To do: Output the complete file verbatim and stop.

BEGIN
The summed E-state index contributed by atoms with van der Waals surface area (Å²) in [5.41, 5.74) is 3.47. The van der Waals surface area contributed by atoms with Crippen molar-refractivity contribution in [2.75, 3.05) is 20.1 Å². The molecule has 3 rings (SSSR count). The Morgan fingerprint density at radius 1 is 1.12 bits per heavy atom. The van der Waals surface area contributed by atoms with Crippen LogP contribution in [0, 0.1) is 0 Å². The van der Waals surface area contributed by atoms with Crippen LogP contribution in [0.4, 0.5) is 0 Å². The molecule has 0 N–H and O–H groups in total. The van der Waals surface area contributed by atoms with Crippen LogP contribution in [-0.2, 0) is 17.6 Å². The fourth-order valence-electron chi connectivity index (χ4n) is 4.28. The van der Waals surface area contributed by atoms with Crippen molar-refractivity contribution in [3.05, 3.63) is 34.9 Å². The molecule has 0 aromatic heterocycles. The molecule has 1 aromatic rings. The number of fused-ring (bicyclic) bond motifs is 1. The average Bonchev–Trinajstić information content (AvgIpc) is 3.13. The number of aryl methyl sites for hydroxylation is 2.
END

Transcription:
The summed E-state index contributed by atoms with van der Waals surface area (Å²) in [5.41, 5.74) is 3.47. The van der Waals surface area contributed by atoms with Crippen molar-refractivity contribution in [2.75, 3.05) is 20.1 Å². The molecule has 3 rings (SSSR count). The Morgan fingerprint density at radius 1 is 1.12 bits per heavy atom. The van der Waals surface area contributed by atoms with Crippen LogP contribution in [0, 0.1) is 0 Å². The van der Waals surface area contributed by atoms with Crippen LogP contribution in [0.4, 0.5) is 0 Å². The molecule has 0 N–H and O–H groups in total. The van der Waals surface area contributed by atoms with Crippen LogP contribution in [-0.2, 0) is 17.6 Å². The fourth-order valence-electron chi connectivity index (χ4n) is 4.28. The van der Waals surface area contributed by atoms with Crippen molar-refractivity contribution in [3.05, 3.63) is 34.9 Å². The molecule has 0 aromatic heterocycles. The molecule has 1 aromatic rings. The number of fused-ring (bicyclic) bond motifs is 1. The average Bonchev–Trinajstić information content (AvgIpc) is 3.13. The number of aryl methyl sites for hydroxylation is 2.